Please use this identifier to cite or link to this item: https://www.arca.fiocruz.br/handle/icict/12579
Title: Type I Interferon Suppresses Type II Interferon–Triggered Human Anti-Mycobacterial Responses
Authors: Teles, Rosane M. B.
Graeber, Thomas G.
Krutzik, Stephan R.
Montoya, Dennis
Schenk, Mirjam
Lee, Delphine J.
Komisopoulou, Evangelia
Kelly-Scumpia, Kindra
Chun, Rene
Iyer, Shankar S.
Sarno, Euzenir Nunes
Rea, Thomas H.
Hewison, Martin
Adams, John S.
Popper, Stephen J.
Relman, David A.
Stenger, Steffen
Bloom, Barry R.
Cheng, Genhong
Modlin, Robert L.
Affilliation: University of California. David Geffen School of Medicine. Division of Dermatology. Los Angeles, CA, USA.
University of California. Department of Molecular and Medical Pharmacology. California NanoSystems Institute. Johnson Comprehensive Cancer Center. Institute for Molecular Medicine. Crump Institute for Molecular Imaging. Los Angeles, CA, USA.
University of California. David Geffen School of Medicine. Division of Dermatology. Los Angeles, CA, USA.
University of California. David Geffen School of Medicine. Division of Dermatology. Los Angeles, CA, USA.
University of California. David Geffen School of Medicine. Division of Dermatology. Los Angeles, CA, USA.
John Wayne Cancer Institute. Department of Translational Immunology. Santa Monica, CA, USA.
University of California. Department of Molecular and Medical Pharmacology. California NanoSystems Institute. Johnson Comprehensive Cancer Center. Institute for Molecular Medicine. Crump Institute for Molecular Imaging. Los Angeles, CA, USA.
University of California. David Geffen School of Medicine. Division of Dermatology. Los Angeles, CA, USA.
University of California. David Geffen School of Medicine. UCLA/Orthopedic Hospital Department of Orthopedic Surgery. Los Angeles, CA, USA.
University of California. David Geffen School of Medicine. Department of Microbiology, Immunology and Molecular Genetics. Los Angeles, CA, USA.
Fundação Oswaldo Cruz. Instituto Oswaldo Cruz. Laboratório de Hanseníase. Ri de Janeiro, RJ, Brasil.
University of Southern California School of Medicine. Department of Dermathology. Los Angeles, CA, USA.
University of California. David Geffen School of Medicine. UCLA/Orthopedic Hospital Department of Orthopedic Surgery. Los Angeles, CA, USA.
University of California. David Geffen School of Medicine. UCLA/Orthopedic Hospital Department of Orthopedic Surgery. Los Angeles, CA, USA.
Stanford University School of Medicine. Department of Microbiology and Immunology. Department of Medicine. Stanford, CA, USA .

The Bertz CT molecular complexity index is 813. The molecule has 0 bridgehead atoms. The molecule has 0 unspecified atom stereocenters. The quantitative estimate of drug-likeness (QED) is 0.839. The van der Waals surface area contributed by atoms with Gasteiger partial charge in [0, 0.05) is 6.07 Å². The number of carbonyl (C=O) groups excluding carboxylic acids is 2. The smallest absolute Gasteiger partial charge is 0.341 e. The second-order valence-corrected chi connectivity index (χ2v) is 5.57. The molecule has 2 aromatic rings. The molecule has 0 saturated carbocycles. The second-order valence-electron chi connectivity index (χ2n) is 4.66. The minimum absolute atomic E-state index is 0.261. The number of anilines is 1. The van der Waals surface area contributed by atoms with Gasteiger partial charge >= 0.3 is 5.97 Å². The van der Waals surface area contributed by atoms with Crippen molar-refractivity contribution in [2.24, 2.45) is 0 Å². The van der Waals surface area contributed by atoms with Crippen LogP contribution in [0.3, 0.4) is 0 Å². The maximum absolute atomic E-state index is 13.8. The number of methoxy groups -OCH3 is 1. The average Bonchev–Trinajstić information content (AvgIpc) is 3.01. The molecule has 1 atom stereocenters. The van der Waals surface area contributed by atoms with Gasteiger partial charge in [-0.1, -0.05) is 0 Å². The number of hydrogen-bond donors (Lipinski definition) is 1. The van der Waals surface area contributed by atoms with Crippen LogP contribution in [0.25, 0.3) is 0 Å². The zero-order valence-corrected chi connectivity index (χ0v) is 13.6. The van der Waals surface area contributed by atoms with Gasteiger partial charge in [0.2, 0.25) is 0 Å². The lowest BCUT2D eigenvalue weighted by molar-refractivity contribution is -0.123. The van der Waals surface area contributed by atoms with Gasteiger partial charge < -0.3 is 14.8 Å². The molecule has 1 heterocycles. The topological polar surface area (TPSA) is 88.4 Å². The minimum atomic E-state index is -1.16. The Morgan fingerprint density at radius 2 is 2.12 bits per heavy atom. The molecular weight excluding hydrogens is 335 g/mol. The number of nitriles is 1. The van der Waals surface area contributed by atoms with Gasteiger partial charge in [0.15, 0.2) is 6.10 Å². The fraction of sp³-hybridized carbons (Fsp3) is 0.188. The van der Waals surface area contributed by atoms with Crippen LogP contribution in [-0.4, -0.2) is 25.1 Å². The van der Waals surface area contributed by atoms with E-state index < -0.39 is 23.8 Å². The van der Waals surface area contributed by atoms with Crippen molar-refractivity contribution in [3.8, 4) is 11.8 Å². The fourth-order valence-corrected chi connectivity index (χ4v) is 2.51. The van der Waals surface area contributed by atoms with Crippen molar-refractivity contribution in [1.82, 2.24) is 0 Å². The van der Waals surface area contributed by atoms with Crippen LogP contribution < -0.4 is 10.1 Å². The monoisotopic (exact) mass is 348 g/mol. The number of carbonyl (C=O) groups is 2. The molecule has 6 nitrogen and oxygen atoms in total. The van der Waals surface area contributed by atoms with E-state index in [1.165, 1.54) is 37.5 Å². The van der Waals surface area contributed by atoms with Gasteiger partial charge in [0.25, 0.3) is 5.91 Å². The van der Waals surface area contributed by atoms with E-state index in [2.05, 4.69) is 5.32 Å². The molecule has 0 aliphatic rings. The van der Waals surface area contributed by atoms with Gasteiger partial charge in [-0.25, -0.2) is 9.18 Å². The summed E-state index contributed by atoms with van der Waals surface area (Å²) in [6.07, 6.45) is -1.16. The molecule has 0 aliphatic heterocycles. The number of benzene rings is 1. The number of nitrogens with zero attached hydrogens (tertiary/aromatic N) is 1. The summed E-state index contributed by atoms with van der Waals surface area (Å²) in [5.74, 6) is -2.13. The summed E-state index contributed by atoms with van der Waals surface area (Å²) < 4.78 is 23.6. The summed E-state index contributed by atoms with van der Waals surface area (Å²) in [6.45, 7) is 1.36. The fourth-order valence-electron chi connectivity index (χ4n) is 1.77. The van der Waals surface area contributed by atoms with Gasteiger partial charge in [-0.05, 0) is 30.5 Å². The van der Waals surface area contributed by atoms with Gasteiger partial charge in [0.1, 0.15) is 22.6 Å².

Stanford University School of Medicine. Department of Microbiology and Immunology. Department of Medicine. Stanford, CA, USA / 9Veterans Affairs Palo Alto Health Care System. Palo Alto, CA, USA.
University Hospital of Ulm. Institute for Medical Microbiology and Hygiene. Germany.
Harvard School of Public Health. Boston, MA, USA.
University of California. David Geffen School of Medicine. Department of Microbiology, Immunology and Molecular Genetics. Los Angeles, CA, USA.
University of California. David Geffen School of Medicine. Division of Dermatology. Los Angeles, CA, USA / University of California. David Geffen School of Medicine. Department of Microbiology, Immunology and Molecular Genetics. Los Angeles, CA, USA.
Abstract: Type I interferons (IFN-a and IFN-b) are important for protection against many viral infections, whereas type II interferon (IFN-g) is essential for host defense against some bacterial and parasitic pathogens. Study of IFN responses in human leprosy revealed an inverse correlation between IFN-b and IFN-g gene expression programs. IFN-g and its downstream vitamin D–dependent antimicrobial genes were preferentially expressed in self-healing tuberculoid lesions and mediated antimicrobial activity against the pathogen Mycobacterium leprae in vitro. In contrast, IFN-b and its downstream genes, including interleukin-10 (IL-10), were induced in monocytes by M. leprae in vitro and preferentially expressed in disseminated and progressive lepromatous lesions. The IFN-g–induced macrophage vitamin D–dependent antimicrobial peptide response was inhibited by IFN-b and by IL-10, suggesting that the differential production of IFNs contributes to protection versus pathogenesis in some human bacterial infections.
Keywords: Type I interferons (IFN-a and IFN-b)
type II interferon (IFN-g)
Leprosy
Anti-Mycobacterial
Mycobacterium leprae
DeCS: Mycobacterium leprae
Hanseniase
Interferon Tipo I
Interferon gama
Issue Date: 2013
Publisher: American Association for the Advancement of Science
Citation: TELES, Rosane M. B. et al. Type I Interferon Suppresses Type II Interferon–Triggered Human Anti-Mycobacterial Responses. Science, v.339, p.1448-1453, March 2013.
DOI: 10.1126/science.1233665
ISSN: 1095-9203
Copyright: open access
Appears in Collections:IOC - Artigos de Periódicos

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